Islamic finance has been one of the fastest-growing sectors in global finance but the industry has yet to shake off perceptions about high costs and complexity that are holding back some issuers.
Sukuk, or Islamic bonds that follow religious principles such as a ban on interest and speculation, are now a major funding tool for companies in the
Those plans are not new: the Luxembourg government first mooted a sukuk issue in 2010, followed by
These and other plans have been delayed by factors including double-taxation on some sukuk structures and a difficulty in identifying assets to underpin the transactions, although Islamic finance experts say such drawbacks have largely been overcome.
Jurisdictions such as
"These recent developments strongly signal growing international acceptance and will facilitate future issuance," said Badlisyah Abdul Ghani, chief executive of CIMB Islamic, one of the industry's top sukuk arrangers.
As a result, first-time issuers that would have expected to pay a premium on their sukuk in previous years can now achieve levels comparable to conventional bonds, he said.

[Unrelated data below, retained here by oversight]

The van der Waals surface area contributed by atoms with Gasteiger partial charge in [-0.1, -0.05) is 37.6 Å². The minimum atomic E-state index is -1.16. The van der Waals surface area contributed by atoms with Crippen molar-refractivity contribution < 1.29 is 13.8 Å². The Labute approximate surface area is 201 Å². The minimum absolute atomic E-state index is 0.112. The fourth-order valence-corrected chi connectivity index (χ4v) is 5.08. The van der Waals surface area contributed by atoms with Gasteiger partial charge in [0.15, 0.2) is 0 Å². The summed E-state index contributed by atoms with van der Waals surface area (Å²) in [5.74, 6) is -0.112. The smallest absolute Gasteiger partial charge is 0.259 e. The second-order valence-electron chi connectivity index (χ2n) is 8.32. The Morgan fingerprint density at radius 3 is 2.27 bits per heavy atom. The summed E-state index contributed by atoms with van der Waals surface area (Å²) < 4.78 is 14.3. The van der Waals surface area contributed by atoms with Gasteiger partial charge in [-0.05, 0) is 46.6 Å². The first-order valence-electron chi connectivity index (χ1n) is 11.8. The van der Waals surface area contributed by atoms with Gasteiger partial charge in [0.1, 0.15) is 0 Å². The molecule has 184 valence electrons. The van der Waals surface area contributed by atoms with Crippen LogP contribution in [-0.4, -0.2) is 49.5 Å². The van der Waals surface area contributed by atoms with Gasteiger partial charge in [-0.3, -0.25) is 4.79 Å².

"Issuers that have existing conventional bonds will have a benchmark curve to refer to and the sukuk should be priced flat, if not potentially lower, than the conventional points of reference. They should not pay a premium when raising sukuk."
Issuance of sukuk globally hit an all-time high of
Increased clarity on sukuk structures has helped: the design and approval process has become generic as more Shariah advisory firms have entered the market, pushing down costs, said
"It is a lot cheaper now. For corporates, it is broadly in line with Eurobond or private dollar-denominated placement transactions," he said.
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